WOW, seems not enough to say when you view the often eccentric, simply quite dazzling jewelry (jewellery) made by the very clever creative Joel Arthur Rosenthal (JAR).
Jewels by JAR, a sensational new show at the Metropolitan Museum of Art in New York commences on November 20, 2013 and will run until March 9, 2014. It is billed as the ‘first retrospective in the United States of his work’ and the first entirely devoted to a contemporary artist of gems.
Doesn’t get much better than that.
At auction in Europe and America JAR’s contemporary jewellery sells for quite simply staggering sums of money, made for select celebrities. They gain an appointment if he accepts to see them or allows them to purchase what he believes will suit them, not what they like. Barbara Amiel reporting for The Telegraph who was granted an interview said he observed that “Getting the right things on the right people is part of making those things. I can’t do it three generations from now but I can do it now and I have to do it now.”
For many JAR has become the greatest of all the jewel makers of our time, just as Louis-Francois Cartier, Peter Carl Fabérge, and so many others before him were in theirs. Vanity Fair described him once as Le fantôme de la Place Vendôme.
His showroom, while enviably on the Place Vendôme at Paris, has no display window to the outside world, only a bronze camellia with a stamen as an entrance button into another world.
At the Lily Safra Sale, Christie’s New York this year some very fine pieces by JAR sold at record prices. His amazing ruby ‘camellia’ brooch gained a staggering $4,319,591 and his Tourmaline and Diamond Flower brooch $1,272,245.00.
Wearing Jewels by JAR is a sign of singular status, one he alone endows, revealing his total grasp of ‘less is more’ marketing concepts and wielding a single supreme power of influence.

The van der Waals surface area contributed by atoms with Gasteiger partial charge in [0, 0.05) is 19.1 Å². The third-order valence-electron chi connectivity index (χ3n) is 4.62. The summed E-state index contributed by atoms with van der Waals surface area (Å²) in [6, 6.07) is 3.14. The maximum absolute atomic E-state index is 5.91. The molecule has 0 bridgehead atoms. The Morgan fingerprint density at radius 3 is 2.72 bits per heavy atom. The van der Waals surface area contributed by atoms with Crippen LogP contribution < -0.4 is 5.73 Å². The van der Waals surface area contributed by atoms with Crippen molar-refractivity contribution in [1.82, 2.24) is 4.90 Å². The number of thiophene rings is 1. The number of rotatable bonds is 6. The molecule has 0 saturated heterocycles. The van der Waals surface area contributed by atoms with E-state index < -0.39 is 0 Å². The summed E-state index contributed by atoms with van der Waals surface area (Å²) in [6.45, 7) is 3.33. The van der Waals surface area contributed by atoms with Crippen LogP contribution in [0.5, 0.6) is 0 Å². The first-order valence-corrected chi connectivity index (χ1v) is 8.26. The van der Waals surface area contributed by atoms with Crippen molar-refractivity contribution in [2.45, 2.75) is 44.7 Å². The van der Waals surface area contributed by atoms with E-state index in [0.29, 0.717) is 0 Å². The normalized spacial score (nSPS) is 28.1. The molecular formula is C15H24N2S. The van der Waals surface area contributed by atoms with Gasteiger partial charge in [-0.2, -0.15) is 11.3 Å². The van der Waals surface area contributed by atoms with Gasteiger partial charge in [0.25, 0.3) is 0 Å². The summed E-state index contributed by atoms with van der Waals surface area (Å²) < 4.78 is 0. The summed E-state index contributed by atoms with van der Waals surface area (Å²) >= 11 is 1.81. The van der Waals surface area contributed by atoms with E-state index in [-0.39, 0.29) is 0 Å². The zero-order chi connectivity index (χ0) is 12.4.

JAR quite simply dazzles.
He is not a trend follower, but a trend setter, one who knows that true value is attributed to the unique, rare and wonderful; his jewels are the perfect combination of tradition and modernity, bold but never flashy.
They catch the light to reflect the brilliance of colours that are delicately real, quite exquisite and very beautiful to behold.
JAR puts the glitter into the term glitterati.
He does not keep regular hours, doesn’t advertise, except through media editorial coverage or as arranged or acknowledged by the celebrities who pay enormous prices for his jewels. They phone and gain approval to visit.
Today he has a ‘cult’ following; all who speak his name do so with reverence and only in hushed tones not wanting to offend. It is unknown what form his wrath would take if they did!
The Metropolitan Museum of Art in New York in producing this landmark show of some 400 pieces of his work, has elevated him to the realm of exceptional artist.
So how seduced are we by JAR and his magical manipulating of heavenly stones from the earth? Well a great deal it seems.
There is a wonderful story about how 400 pieces of JAR‘s jewellery went on view to the public at London. Flashlights were given to the guests, whom it was reported, ‘groped and gaped there way from case to case’.
His point of view I am sure would be that under light these magical stones gleaned from the earth come to life in this way, revealing their true beauty and glory.
It is the same experience miners underground had for centuries, making them continue their search for precious minerals from the earth.
If JAR was not a very talented, skillful creative his jewels would have never received merit at all, unless they had all the factors that elevate them into the world of art.